THEY LOVE him at the beauty parlor. Matter of fact, it was at a beauty parlor in the Northbrook Plaza shopping center, Fort Wayne, Ind., that the ladies first noticed the startling resemblance between Dan Quayle, now United States senator, and Robert Redford, movie star.

This does not please Quayle. Or his wife.

"There were those on the campaign trail," says his wife, Marilyn, "who would say, 'I'm not going to vote for him because he's running on his looks.' Well, what's he going to do -- put a bag over his face?"

Even Redford noticed the resemblance, or at least the hoopla. During the campaign, he sent Quayle a telegram telling him to stop the look-alike references in his promotional literature.Quayle responded with his own telegram, saying it was the fault of the Indiana media, not his literature. But after he won the election, he sent Redford a picture of himself. Autographed.

Strawberry-blond hair. Blue eyes. Cute. The golden boy who played varsity golf in high school, joined the right fraternity in college and has a family that owns the biggest newspaper chain in Indiana.

It's a life, from the Midwestern money to the astonishing political ascension, that seems nothing less than charmed. In fact, he is reminiscent of the character Redford played in "The Way We Were" -- the one who wrote in his short-story class that his life was like America's. Everything came easily, he wrote -- perhaps too easily.

Ask Quayle what he's lost in his life, and he mentions interfraternity council elections. Four years ago, when they asked him to run for the House, he laughed.And won.

Now he's another of the new Senate Republicans, a 33-year-old elected to the seat once held by Birch Bayh, the powerful liberal who was a presidential possibility in the old days. During the campaign, critics called Quayle a lazy and ineffectual congressman. But Bayh, who has never won by a large margin, was hurt by conservative political action groups (Quayle disavowed them) and the nationwide Republican sweep.

"Danny's one of the most salable people I've ever seen in politics," says Orvas Beers, a local county chairman back home. "He's the one-on-one type of candidate who's hard to beat."

"He's beyond a doubt the shallowest person ever to come out of Indiana," grumps a former Bayh staffer.

"I think I'm in love," said a woman during a rally at the Fort Wayne Holiday Inn on the Thursday before the election. "I know I'm in love." She gazed fondly at her matinee idol.

"Life has been very good to me," says Quayle. "I never had to worry about where I was going to go. But I do say, 'Dan you know, some time in life there's going to be a tragedy.'"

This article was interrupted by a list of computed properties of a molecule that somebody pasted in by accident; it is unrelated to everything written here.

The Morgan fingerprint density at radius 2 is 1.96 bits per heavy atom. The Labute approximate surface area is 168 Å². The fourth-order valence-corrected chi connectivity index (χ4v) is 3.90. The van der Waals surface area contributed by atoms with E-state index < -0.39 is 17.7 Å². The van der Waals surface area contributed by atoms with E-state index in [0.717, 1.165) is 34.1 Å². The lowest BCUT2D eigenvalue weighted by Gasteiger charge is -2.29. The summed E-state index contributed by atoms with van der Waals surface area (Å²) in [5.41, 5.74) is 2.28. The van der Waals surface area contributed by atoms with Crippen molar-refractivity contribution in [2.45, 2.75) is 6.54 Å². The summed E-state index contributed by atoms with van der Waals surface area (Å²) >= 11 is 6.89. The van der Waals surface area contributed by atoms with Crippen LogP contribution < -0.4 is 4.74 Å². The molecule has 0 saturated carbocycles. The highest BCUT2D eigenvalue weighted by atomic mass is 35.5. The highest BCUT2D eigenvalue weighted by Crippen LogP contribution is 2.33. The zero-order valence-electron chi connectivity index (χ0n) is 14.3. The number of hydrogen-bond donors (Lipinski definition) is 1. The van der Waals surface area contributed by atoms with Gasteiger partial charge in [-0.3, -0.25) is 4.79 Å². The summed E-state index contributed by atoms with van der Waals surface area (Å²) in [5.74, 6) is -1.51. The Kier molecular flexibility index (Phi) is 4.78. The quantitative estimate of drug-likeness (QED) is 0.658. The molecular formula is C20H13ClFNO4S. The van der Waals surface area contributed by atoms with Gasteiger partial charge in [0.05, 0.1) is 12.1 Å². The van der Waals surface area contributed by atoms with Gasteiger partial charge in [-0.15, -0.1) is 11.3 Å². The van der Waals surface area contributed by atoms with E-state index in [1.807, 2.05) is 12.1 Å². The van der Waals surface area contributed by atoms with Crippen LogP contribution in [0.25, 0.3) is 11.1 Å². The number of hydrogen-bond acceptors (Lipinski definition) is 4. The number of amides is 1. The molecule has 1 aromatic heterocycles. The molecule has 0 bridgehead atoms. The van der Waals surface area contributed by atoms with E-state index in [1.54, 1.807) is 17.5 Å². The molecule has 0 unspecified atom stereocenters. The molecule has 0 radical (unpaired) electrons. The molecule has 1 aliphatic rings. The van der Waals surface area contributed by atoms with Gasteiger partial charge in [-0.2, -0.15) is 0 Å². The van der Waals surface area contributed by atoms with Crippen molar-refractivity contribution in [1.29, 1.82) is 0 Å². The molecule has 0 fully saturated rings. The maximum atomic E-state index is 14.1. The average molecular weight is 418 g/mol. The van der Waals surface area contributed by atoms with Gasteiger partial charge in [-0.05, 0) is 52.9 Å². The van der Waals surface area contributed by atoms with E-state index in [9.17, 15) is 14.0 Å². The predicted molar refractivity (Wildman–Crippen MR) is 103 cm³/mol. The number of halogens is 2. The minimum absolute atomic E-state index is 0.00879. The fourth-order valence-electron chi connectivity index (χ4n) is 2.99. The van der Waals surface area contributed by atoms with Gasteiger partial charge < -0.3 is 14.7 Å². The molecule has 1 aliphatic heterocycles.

He is jogging. Steady. Steady, like the tractors that comb up and down the Mall's dry grass in autumn, making pockmarks on the surface. He is running, and reflecting.

Quayle is reflecting, as he passes the Botanical Gardens, that he has to call Sen. Orrin Hatch, of Utah, about the Labor and Human Resources Committee. He wants to know what Hatch is going to do with the health subcommittee. Quayle is thinking maybe he'll try for it.

It is just after 7:30 a.m.

Marilyn Quayle is tall, slim and dark. Her brown hair is cut to just below her ears, styled in a soft pageboy. She wears a white wool sweater, a white wool shirt, a red quilted jacket.

She doesn't look like Mrs. Senator's Wife. Hates the teas, too. During the campaign she refused to do ladies' luncheons, but made speeches on the issues.

"People are so shocked when they see me," she says. "They don't expect someone who is antisocial -- and intelligent."

At the moment, she is raising the children: Tucker, 6; Benjamin, 4; Corinne, 2. "Three is all I can do as a single parent," she says, "because that's basically what I am . . . It's the time commitment of your husband. He's gone -- always.He rarely has a weekend at home. He leaves the house at 6:30 in the morning, and comes home at 7 at night. The whole thing is emotionally draining . . ."

"In politics," she continues, "everybody owns you. Or feels like they own you." Especially now.

"When we first came to Washington," she adds, "we were part of a super minority and were treated as really nothing. We know where we were four years ago, two years ago, even a year ago. So we know who our friends are -- and who's just trying to use Dan."

She has agreed to talk, not at her four-bedroom home in McLean but in the Rayburn Building. "There's a point where the public life should end, and the private life should start," she says. "It gets to the point of voyeurism."

The setting for the interview: a cold marble reception hall, coffee that won't stay warm, ceilings high as a house, spooky echoes around the corner. The windows of the Ice Palace look out toward the Capitol, made sparkling but not warm by the brittle sun.

Her husband calls this "the focal point of the whole world." If the sight moves her like it does her husband, she doesn't say.

"I'm very cynical," she explains. "But Dan literally always sees the good in everyone. He likes everybody he meets, always finding something to like about them and ignoring all the rest. I think that's why he's come so far in such a short time."